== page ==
7 steps teach you how to find a job online
- Release on :2016-06-27
1.Pinpoint the jobs you might want. Before you do anything else, go to the websites of the fivecompanies you have targeted and get the job descriptions of specific openings that interestyou.
2. Take your cue from the job descriptions. Next, "mark the precise words and phrases thatdescribe the skills and knowledge someone has decided are necessary for each job," Lydensays.
3. Rewrite your resume for each opening. Use the keywords and phrases you highlighted whendescribing any relevant experience you have. Be precise. Let's say a job description reads"Must have experience with finite element analysis," an engineering specialty often abbreviatedas FEA. If your resume says "Experience in FEA," you could be counted out.
"The person doing the screening may not know that FEA stands for 'finite element analysis,'so your resume may never get a second glance," says Lyden. "It sounds crazy and unfair, butit happens all the time."
Tailor each resume you submit to match those exact key phrases from the job description. Ifyou have no training or experience in a given area of the job description, concentrate on theones where you do have some knowledge.
4. Create a heading on each resume that says "Interest Areas." Take all the keywords andphrases you highlighted from the job description and list them under this heading, even ifthey've already been mentioned in your resume's "Experience" or "Education" sections.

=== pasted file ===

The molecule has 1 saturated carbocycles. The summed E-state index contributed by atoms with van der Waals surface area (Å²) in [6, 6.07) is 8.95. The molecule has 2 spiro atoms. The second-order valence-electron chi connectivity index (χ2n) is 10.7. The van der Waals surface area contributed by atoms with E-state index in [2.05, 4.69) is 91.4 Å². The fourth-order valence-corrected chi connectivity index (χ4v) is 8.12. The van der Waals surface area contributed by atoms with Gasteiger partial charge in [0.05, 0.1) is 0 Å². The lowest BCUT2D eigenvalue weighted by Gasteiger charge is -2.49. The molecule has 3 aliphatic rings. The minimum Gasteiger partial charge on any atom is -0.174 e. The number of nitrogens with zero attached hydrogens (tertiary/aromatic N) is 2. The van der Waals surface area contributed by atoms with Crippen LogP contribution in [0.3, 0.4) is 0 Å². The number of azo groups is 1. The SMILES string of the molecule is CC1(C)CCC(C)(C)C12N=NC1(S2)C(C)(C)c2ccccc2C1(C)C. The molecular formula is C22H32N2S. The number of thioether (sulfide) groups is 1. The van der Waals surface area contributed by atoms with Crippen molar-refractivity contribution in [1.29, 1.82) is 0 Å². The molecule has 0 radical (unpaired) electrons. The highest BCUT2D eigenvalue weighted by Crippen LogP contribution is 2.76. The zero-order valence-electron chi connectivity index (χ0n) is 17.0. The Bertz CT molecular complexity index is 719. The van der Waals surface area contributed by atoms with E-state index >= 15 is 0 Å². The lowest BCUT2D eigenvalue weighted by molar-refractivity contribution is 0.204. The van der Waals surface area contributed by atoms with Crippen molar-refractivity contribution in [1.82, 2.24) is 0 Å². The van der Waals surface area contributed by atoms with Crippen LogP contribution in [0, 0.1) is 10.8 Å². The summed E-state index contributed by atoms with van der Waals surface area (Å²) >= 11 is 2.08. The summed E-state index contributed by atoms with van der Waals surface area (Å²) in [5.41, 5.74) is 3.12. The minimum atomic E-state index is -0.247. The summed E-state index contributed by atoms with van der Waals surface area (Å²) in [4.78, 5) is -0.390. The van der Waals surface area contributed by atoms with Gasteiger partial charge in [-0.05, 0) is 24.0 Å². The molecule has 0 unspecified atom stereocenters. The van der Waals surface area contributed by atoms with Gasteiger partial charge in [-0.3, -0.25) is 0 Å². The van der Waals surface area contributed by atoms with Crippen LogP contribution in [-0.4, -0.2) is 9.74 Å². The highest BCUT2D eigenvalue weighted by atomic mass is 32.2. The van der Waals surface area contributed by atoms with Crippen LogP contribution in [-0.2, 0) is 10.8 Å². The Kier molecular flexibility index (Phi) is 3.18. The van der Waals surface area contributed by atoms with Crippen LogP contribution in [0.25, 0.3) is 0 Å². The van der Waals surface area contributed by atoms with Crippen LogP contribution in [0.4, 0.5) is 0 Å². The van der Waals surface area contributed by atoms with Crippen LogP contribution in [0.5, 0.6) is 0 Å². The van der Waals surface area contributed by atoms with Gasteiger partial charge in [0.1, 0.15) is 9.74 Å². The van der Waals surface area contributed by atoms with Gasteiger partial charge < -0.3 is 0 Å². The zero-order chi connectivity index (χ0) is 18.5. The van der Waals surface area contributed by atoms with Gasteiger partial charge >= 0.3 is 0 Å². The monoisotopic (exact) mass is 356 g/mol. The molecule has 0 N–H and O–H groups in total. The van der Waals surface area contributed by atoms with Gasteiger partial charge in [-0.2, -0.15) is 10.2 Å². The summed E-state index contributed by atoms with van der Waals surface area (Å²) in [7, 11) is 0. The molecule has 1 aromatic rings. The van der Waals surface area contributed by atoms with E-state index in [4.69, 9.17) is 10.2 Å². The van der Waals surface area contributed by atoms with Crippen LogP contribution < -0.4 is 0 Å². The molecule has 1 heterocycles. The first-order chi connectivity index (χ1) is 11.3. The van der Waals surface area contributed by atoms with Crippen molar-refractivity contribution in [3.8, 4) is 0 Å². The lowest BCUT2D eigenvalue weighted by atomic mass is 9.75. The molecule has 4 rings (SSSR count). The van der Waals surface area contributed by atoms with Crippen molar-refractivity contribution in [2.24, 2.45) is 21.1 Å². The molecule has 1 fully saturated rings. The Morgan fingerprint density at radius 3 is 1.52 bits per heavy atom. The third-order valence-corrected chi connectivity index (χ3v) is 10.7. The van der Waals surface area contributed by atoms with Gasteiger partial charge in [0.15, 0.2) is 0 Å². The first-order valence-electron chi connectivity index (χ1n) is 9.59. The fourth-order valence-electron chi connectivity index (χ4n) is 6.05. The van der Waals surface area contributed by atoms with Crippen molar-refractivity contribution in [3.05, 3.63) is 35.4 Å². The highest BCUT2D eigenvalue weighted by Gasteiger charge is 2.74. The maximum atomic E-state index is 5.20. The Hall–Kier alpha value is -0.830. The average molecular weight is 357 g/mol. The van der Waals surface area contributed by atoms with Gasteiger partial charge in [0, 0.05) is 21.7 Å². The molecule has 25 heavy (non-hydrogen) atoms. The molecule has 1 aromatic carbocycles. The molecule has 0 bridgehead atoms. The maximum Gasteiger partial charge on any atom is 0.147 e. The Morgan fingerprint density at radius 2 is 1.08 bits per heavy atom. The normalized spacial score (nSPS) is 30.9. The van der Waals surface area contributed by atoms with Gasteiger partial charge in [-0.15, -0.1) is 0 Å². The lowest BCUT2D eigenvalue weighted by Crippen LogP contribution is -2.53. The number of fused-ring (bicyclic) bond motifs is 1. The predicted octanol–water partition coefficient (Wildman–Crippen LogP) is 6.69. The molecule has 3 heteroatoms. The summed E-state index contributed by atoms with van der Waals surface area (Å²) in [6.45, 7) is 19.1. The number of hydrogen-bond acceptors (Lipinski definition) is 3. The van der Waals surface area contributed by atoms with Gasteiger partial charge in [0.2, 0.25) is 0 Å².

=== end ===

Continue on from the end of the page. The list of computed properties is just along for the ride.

It seems redundant, but some computer screening systems are set up to scan the "InterestAreas" part first, so again, it's a way to not get tossed aside in the first round of screening.
5. Rewrite your profile on each web site. When you register on employers' websites, make sureyour online profile includes those same keywords and phrases -- especially if the company asksfor your "interest areas."
6. Then -- and only then -- apply for the jobs that interest you. If you've already applied forspecific jobs, follow the five steps above and reapply.
7. Keep customizing your resume, and updating your online profiles. As you apply for morejobs, repeat the process above for each one.
Now, about your second question, regarding your less-than-stellar GPA: "For some reason,employers are stuck on 3.0 as the lowest GPA they will consider," Lyden notes. "So a 2.8cumulative GPA may be a problem for you."
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